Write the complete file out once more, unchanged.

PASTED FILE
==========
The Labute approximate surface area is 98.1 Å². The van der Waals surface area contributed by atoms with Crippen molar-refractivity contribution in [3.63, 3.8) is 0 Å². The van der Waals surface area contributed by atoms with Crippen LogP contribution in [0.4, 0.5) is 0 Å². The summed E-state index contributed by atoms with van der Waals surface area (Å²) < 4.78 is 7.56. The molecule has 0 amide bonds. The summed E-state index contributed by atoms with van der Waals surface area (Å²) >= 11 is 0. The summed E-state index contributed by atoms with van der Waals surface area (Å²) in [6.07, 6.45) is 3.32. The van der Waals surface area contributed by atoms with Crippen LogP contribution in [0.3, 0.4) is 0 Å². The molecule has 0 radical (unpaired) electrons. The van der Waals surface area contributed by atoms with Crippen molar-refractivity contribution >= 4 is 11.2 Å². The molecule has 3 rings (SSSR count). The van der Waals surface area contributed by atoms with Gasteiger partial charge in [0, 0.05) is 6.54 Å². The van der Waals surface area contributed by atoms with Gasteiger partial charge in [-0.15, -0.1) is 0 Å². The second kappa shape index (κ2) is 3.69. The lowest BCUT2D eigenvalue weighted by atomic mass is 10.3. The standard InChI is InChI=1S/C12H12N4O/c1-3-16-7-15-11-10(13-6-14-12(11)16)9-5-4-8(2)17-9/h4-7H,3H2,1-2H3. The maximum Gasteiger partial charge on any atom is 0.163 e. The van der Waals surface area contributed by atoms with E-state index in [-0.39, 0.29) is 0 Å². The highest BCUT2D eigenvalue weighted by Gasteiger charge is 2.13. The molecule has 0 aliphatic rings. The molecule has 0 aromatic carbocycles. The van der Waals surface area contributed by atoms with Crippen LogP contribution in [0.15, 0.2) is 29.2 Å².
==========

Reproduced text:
The Labute approximate surface area is 98.1 Å². The van der Waals surface area contributed by atoms with Crippen molar-refractivity contribution in [3.63, 3.8) is 0 Å². The van der Waals surface area contributed by atoms with Crippen LogP contribution in [0.4, 0.5) is 0 Å². The summed E-state index contributed by atoms with van der Waals surface area (Å²) < 4.78 is 7.56. The molecule has 0 amide bonds. The summed E-state index contributed by atoms with van der Waals surface area (Å²) >= 11 is 0. The summed E-state index contributed by atoms with van der Waals surface area (Å²) in [6.07, 6.45) is 3.32. The van der Waals surface area contributed by atoms with Crippen LogP contribution in [0.3, 0.4) is 0 Å². The molecule has 0 radical (unpaired) electrons. The van der Waals surface area contributed by atoms with Crippen molar-refractivity contribution >= 4 is 11.2 Å². The molecule has 3 rings (SSSR count). The van der Waals surface area contributed by atoms with Gasteiger partial charge in [0, 0.05) is 6.54 Å². The van der Waals surface area contributed by atoms with Gasteiger partial charge in [-0.15, -0.1) is 0 Å². The second kappa shape index (κ2) is 3.69. The lowest BCUT2D eigenvalue weighted by atomic mass is 10.3. The standard InChI is InChI=1S/C12H12N4O/c1-3-16-7-15-11-10(13-6-14-12(11)16)9-5-4-8(2)17-9/h4-7H,3H2,1-2H3. The maximum Gasteiger partial charge on any atom is 0.163 e. The van der Waals surface area contributed by atoms with E-state index in [-0.39, 0.29) is 0 Å². The highest BCUT2D eigenvalue weighted by Gasteiger charge is 2.13. The molecule has 0 aliphatic rings. The molecule has 0 aromatic carbocycles. The van der Waals surface area contributed by atoms with Crippen LogP contribution in [0.15, 0.2) is 29.2 Å².